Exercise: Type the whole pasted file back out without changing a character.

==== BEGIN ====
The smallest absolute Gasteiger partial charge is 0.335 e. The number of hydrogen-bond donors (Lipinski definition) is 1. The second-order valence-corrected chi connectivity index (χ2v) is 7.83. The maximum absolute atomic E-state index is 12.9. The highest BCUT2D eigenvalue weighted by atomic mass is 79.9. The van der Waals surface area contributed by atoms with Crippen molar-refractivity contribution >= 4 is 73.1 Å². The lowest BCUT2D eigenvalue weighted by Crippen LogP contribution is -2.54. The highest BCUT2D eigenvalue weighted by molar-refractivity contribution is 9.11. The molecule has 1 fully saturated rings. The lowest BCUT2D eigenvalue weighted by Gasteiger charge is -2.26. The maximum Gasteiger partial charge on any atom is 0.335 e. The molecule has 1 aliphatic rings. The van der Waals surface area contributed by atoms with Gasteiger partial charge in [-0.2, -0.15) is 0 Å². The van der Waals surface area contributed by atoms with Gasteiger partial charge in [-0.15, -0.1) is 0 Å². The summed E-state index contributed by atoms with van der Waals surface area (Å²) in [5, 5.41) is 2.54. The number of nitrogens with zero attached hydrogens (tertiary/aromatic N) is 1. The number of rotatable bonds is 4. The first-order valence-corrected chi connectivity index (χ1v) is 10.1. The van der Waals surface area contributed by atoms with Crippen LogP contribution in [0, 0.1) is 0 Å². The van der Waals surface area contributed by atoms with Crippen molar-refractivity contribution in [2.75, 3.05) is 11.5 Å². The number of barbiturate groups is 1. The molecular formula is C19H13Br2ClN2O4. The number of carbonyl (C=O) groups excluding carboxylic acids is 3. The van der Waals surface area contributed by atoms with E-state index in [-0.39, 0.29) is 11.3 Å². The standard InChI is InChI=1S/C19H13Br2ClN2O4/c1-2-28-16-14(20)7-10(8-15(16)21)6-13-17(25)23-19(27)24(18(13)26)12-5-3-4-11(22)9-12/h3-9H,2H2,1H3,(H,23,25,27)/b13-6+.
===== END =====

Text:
The smallest absolute Gasteiger partial charge is 0.335 e. The number of hydrogen-bond donors (Lipinski definition) is 1. The second-order valence-corrected chi connectivity index (χ2v) is 7.83. The maximum absolute atomic E-state index is 12.9. The highest BCUT2D eigenvalue weighted by atomic mass is 79.9. The van der Waals surface area contributed by atoms with Crippen molar-refractivity contribution >= 4 is 73.1 Å². The lowest BCUT2D eigenvalue weighted by Crippen LogP contribution is -2.54. The highest BCUT2D eigenvalue weighted by molar-refractivity contribution is 9.11. The molecule has 1 fully saturated rings. The lowest BCUT2D eigenvalue weighted by Gasteiger charge is -2.26. The maximum Gasteiger partial charge on any atom is 0.335 e. The molecule has 1 aliphatic rings. The van der Waals surface area contributed by atoms with Gasteiger partial charge in [-0.2, -0.15) is 0 Å². The van der Waals surface area contributed by atoms with Gasteiger partial charge in [-0.15, -0.1) is 0 Å². The summed E-state index contributed by atoms with van der Waals surface area (Å²) in [5, 5.41) is 2.54. The number of nitrogens with zero attached hydrogens (tertiary/aromatic N) is 1. The number of rotatable bonds is 4. The first-order valence-corrected chi connectivity index (χ1v) is 10.1. The van der Waals surface area contributed by atoms with Crippen LogP contribution in [0, 0.1) is 0 Å². The van der Waals surface area contributed by atoms with Crippen molar-refractivity contribution in [2.75, 3.05) is 11.5 Å². The number of barbiturate groups is 1. The molecular formula is C19H13Br2ClN2O4. The number of carbonyl (C=O) groups excluding carboxylic acids is 3. The van der Waals surface area contributed by atoms with E-state index in [-0.39, 0.29) is 11.3 Å². The standard InChI is InChI=1S/C19H13Br2ClN2O4/c1-2-28-16-14(20)7-10(8-15(16)21)6-13-17(25)23-19(27)24(18(13)26)12-5-3-4-11(22)9-12/h3-9H,2H2,1H3,(H,23,25,27)/b13-6+.